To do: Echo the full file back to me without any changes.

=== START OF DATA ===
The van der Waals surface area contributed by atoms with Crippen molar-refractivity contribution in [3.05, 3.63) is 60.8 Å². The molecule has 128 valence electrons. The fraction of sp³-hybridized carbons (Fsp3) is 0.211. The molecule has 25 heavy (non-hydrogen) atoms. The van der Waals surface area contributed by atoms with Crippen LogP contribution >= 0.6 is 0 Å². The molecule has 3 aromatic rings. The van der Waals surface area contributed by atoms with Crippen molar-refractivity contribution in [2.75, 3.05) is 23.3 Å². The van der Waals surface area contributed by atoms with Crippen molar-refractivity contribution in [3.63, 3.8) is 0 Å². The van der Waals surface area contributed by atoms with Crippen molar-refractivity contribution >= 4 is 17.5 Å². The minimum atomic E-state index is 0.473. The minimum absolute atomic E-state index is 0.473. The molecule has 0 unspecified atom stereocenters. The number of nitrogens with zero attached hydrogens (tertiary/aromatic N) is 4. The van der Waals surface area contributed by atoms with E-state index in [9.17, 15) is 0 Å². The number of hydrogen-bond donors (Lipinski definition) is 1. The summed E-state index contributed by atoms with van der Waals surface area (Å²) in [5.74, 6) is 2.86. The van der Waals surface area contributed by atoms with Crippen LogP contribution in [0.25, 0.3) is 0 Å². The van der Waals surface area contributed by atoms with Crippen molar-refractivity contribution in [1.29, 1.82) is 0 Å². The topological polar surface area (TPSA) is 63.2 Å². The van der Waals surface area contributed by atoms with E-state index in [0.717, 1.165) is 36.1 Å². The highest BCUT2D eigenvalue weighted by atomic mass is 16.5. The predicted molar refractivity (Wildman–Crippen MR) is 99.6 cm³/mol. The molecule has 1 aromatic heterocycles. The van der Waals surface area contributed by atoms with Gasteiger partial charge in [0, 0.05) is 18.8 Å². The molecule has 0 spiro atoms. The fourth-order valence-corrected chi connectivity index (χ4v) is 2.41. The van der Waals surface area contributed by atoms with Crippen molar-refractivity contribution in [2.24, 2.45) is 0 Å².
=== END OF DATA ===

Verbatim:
The van der Waals surface area contributed by atoms with Crippen molar-refractivity contribution in [3.05, 3.63) is 60.8 Å². The molecule has 128 valence electrons. The fraction of sp³-hybridized carbons (Fsp3) is 0.211. The molecule has 25 heavy (non-hydrogen) atoms. The van der Waals surface area contributed by atoms with Crippen LogP contribution >= 0.6 is 0 Å². The molecule has 3 aromatic rings. The van der Waals surface area contributed by atoms with Crippen molar-refractivity contribution in [2.75, 3.05) is 23.3 Å². The van der Waals surface area contributed by atoms with Crippen molar-refractivity contribution in [3.63, 3.8) is 0 Å². The van der Waals surface area contributed by atoms with Crippen molar-refractivity contribution >= 4 is 17.5 Å². The minimum atomic E-state index is 0.473. The minimum absolute atomic E-state index is 0.473. The molecule has 0 unspecified atom stereocenters. The number of nitrogens with zero attached hydrogens (tertiary/aromatic N) is 4. The van der Waals surface area contributed by atoms with E-state index in [9.17, 15) is 0 Å². The number of hydrogen-bond donors (Lipinski definition) is 1. The summed E-state index contributed by atoms with van der Waals surface area (Å²) in [5.74, 6) is 2.86. The van der Waals surface area contributed by atoms with Crippen LogP contribution in [0.25, 0.3) is 0 Å². The van der Waals surface area contributed by atoms with Crippen molar-refractivity contribution in [1.29, 1.82) is 0 Å². The topological polar surface area (TPSA) is 63.2 Å². The van der Waals surface area contributed by atoms with E-state index in [0.717, 1.165) is 36.1 Å². The highest BCUT2D eigenvalue weighted by atomic mass is 16.5. The predicted molar refractivity (Wildman–Crippen MR) is 99.6 cm³/mol. The molecule has 1 aromatic heterocycles. The van der Waals surface area contributed by atoms with Gasteiger partial charge in [0, 0.05) is 18.8 Å². The molecule has 0 spiro atoms. The fourth-order valence-corrected chi connectivity index (χ4v) is 2.41. The van der Waals surface area contributed by atoms with Crippen molar-refractivity contribution in [2.24, 2.45) is 0 Å².